The larger questions are so far left unanswered. Was Sandy Springs an appropriate comparative case study? Will the savings that inured to the benefit of Sandy Springs taxpayers be replicated in Frederick County? Should a complex subject like privatization of services be developed and introduced without a substantial education effort in advance of a roll-out? Will current public sector workers be afforded the chance to “compete” to keep their work, or will they be cast aside like so much chattel?
It isn’t clear that these questions will ever be answered. As he stated very bluntly in response to a challenge from one speaker, President Young believes firmly that he was put into office to change how county government does its job. He is more concerned with the welfare of county taxpayers than he is the welfare of a county employee…or 500 county employees.
A few speakers introduced themselves as economists. With all of these retired economists, can’t we come up with some ideas to solve the national debt crisis? Maybe if they were focused on Capitol Hill in DC and not Winchester Hall in Frederick, we might all be better off.
Most of Thursday’s speakers are well known in county political circles. With pretty much no exceptions, the familiar faces complaining about the report, the timing, and privatization in general were all people who aggressively and actively campaigned against the majority of the Board of County Commissioners elected last November.
That begs the question: where were the Blaine Young supporters, the small government conservatives who want to see county government reduced and inevitable increases in revenues eliminated from the lexicon?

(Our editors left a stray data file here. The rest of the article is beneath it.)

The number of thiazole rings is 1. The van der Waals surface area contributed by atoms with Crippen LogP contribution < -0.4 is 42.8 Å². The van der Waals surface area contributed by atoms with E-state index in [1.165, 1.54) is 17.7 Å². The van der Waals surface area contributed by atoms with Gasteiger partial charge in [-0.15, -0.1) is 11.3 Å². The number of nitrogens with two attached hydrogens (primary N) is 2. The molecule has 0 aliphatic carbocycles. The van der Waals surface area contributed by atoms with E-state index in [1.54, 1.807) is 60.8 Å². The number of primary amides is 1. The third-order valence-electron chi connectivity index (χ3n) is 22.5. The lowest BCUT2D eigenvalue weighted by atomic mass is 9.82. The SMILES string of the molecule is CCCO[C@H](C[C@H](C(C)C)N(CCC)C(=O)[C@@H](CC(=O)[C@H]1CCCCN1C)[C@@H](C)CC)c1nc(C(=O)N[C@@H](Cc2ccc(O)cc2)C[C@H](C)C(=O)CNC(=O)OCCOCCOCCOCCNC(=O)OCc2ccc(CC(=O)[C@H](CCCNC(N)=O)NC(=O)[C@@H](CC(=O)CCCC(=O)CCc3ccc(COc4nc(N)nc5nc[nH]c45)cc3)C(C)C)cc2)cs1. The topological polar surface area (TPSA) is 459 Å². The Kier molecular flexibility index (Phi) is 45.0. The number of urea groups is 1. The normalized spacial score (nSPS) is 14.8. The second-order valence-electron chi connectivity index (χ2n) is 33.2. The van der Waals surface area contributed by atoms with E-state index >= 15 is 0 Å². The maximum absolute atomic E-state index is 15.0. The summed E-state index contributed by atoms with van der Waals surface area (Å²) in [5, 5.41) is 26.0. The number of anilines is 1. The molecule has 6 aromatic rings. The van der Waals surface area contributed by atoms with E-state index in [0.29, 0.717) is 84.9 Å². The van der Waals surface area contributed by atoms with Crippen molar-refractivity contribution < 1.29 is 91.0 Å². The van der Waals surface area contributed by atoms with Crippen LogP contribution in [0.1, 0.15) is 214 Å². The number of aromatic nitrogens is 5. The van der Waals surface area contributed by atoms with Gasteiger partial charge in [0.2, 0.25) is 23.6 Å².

Answer? At home, as they’ve already done their work. They rallied to the cause last fall, turning out in record numbers to vote in their Golden Boy and his colleagues. Opponents are stuck with depending on Commissioner David Gray as the loyal voice of opposition, an almost guaranteed loser in 4-1 votes cast time and again.
In a fairly mild act of civil disobedience, Commissioner Gray provided an advanced copy of the consultant report to The Frederick News-Post. They had to know it was coming, as they reserved a banner headline article for it. Speakers at Thursday’s session lionized Mr. Gray for his bravery; you’d have thought he stopped a speeding train instead of surreptitiously copying a paper report.
This wasn’t really a Paul Revere ride in the face of a British invasion, or our own Barbara Fritchie’s brazen flag wave towards Stonewall Jackson’s cavalry. Wonder who did the copying? Was it David, huddled over a copy machine in Winchester Hall, rushing outside in the dark to hand off the still-warm pages to an intrepid reporter?
Maybe it was a Watergate-era Deep Throat deal, with Commissioner Gray meeting a reporter in a darkened parking lot, slipping a blank manila envelope between hands in time for the presses to roll. Either way, it adds color to a rather colorless story.
Let’s hope people, not just the enemies of the current Board of County Commissioners like former Commissioner Kai Hagen, will review the report and provide their unabashed feedback, pro AND con, to the commissioners. Let’s hope that county employees are given safe harbor to share their concerns, as they are the ones who will be most affected.
Finally, let’s hope every adult with an interest in Frederick County takes some time to study this study.